The American spirit of individualism and never quitting, even against all odds, was born in the western frontier. It is that spirit that shocked Japan and amazed an entire world when they saw Americans rising to the challenge, in spite of being down, in spite of being hurt terribly. This same spirit would be demonstrated in our fight against Germany. Hitler and all of Germany discovered in Americans a fighting spirit that was unstoppable. They found the Americans would not run. Japan and Germany watched in awe and fear as American men charged into hellish gunfire on beaches and jungles around the world. If they’d read a bit of American history, particularly the American experience in the Old West, that frontier that existed in early America, they’d have known that Americans would not run, and that they will, in the face of danger and attacks, eventually go on the offensive.
Ask Saddam Hussein. Ask Osama Bin Laden. Ask Hitler.
In America, the Old West has been fictionalized. But, while some of our history has been made into great stories, some of the real heroes of the Old West were not fiction. They were the real deal. And there are many stories, many western fiction stories, that are based in fact. The stories really happened. Indeed, the half has not been told of the heroes in America’s frontier past.
We’d be speaking another language.
Some videos that may interest you dealing with the American Frontier
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One of the premier writers of westerns was Louis L’Amour (now deceased). He wrote over one hundred novels, most of them westerns. Estimates range from 200 to 300 million copies in print, with many of them turned into movies. The Sackett series have proven to be some of his most popular western fiction series.
Westerns turn up everywhere. Inevitably, when kids are trying to gather all of their parents’ stuff after they’ve passed on, they will find in the attic, or the basement, boxes, or bags, of paperback westerns because Dad loved westerns. And, more than likely, he loved L’Amour and there’d be some of his books in the boxes and bags. Finding a good western fiction novel is pretty easy.
Curling Up with a Good Book Wrote this about Western Fiction
Known simply as westerns, these novels about life on America’s post Civil War western frontier usually involve conflicts between cowboys and outlaws, cowboys and Native Americans, or Easterners and Westerners. While this category still has a mass-market audience and a thriving regional market, it’s not the popular genre it was 25 years ago.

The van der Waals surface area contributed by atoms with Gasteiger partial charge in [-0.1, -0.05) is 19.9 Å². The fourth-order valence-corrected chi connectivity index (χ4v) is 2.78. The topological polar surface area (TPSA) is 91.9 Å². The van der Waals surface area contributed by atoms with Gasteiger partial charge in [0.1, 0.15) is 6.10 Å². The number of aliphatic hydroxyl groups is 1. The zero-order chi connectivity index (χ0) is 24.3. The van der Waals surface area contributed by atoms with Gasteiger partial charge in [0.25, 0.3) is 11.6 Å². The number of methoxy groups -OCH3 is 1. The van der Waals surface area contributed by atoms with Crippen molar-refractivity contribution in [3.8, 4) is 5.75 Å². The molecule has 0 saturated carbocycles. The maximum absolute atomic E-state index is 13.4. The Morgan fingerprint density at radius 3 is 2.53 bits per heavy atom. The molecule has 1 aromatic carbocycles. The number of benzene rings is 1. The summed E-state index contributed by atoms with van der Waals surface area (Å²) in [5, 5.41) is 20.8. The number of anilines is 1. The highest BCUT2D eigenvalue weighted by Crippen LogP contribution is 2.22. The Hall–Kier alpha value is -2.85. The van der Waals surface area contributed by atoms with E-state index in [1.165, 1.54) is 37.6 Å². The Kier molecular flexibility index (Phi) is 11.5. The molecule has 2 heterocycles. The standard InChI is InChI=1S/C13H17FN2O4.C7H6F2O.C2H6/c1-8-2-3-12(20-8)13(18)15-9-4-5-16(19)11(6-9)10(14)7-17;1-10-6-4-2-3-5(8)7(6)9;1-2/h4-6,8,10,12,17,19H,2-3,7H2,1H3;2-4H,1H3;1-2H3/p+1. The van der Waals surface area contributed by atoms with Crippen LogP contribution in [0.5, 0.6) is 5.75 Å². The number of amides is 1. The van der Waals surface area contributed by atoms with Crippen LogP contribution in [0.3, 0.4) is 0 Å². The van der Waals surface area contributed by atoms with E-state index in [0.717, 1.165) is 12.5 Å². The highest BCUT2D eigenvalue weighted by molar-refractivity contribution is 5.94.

If you’re interested in writing a western, contact the Western Writers of America
Zane Grey and Louis Lamour, both deceased, are still among the popular western writers.
Read more: Curling Up With a Good Book
By the time he was 18, Kyle Elliot was fighting Plains Indians in the Old West, especially the most fierce warriors who’d ever ridden across the broad plains of Texas, the legendary Comanche. He’d ridden with Captain John Coffee Hays, in the Texas Rangers and learned to fight in ways most men never understood. “Captain Jack” had taught him and the men he’d ridden with, skills with weapons, tactics, fighting from a horse, tracking, and surviving in the deserts and mountains. Hays and his Rangers were the only fighting unit the Comanche feared. His band of Rangers tracked the Comanche to their home, raided them, fought them on their own terms and on their own terrain, and won. They’d done the same against the Lipon Apache. These men did what the army couldn’t do. They did what no fighting force would manage to do until decades later.
Elliot tells of his education with Captain Jack:
I once saw a Comanche buck race his horse towards us as we were approaching a ravine. He came out of some brush on a dead run, and before any of us could move, came to a sliding halt about fifty yards away. He just sat there staring at us, daring us. I kicked my horse in the ribs and gave a yell, but I hadn’t gotten twenty yards before Captain Jack brought me up short. I trotted back, angered that he’d stopped me. I wasn’t afraid of that Comanche, and I knew I could have run him down. I’d have shot him on the run. I was that good, and he knew it. I showed my irritation when I rode up to him and said, “You figure I ain’t up to that buck, Capt’n?”
He shook his head at me, gave me a half of a smile and said, “Just wanted to keep you and your hair around awhile longer, Elliot. That Comanche wanted all of us to chase him. Apparently, you haven’t learned a thing, yet.”
Well, I got a dressing down in front of all of them. I was just a kid, and it had been my first real foray, so they all had a good laugh at me. We never followed that Comanche.
A gunslinger in the Wild West was fairly uncommon. A cowboy chasing “cow critters” could be found throughout the Old West. In western books, historical fiction novels, or western novels, the western cowboys are a dime a dozen . (Maybe that’s where the phrase “dime novel” arose?)
Cowboy stories were common on the western open range, and those cowboys told a lot of those stories, but cowboy novels were not. A “cowboy western,” was pretty uncommon during the early days of western novels. Usually, the greatest westerns were about some gunslinger in the Old West, or a marshal or sheriff made larger than life, or a mountain man or Indian fighter (such as Buffalo Bill).
This is another western fiction novel of the highest caliber, an action packed adventure from Brevia Books by Voyle Glover, an author one reader said “reminds me of Louis L’Amour’s books. He was my favorite when it came to westerns.”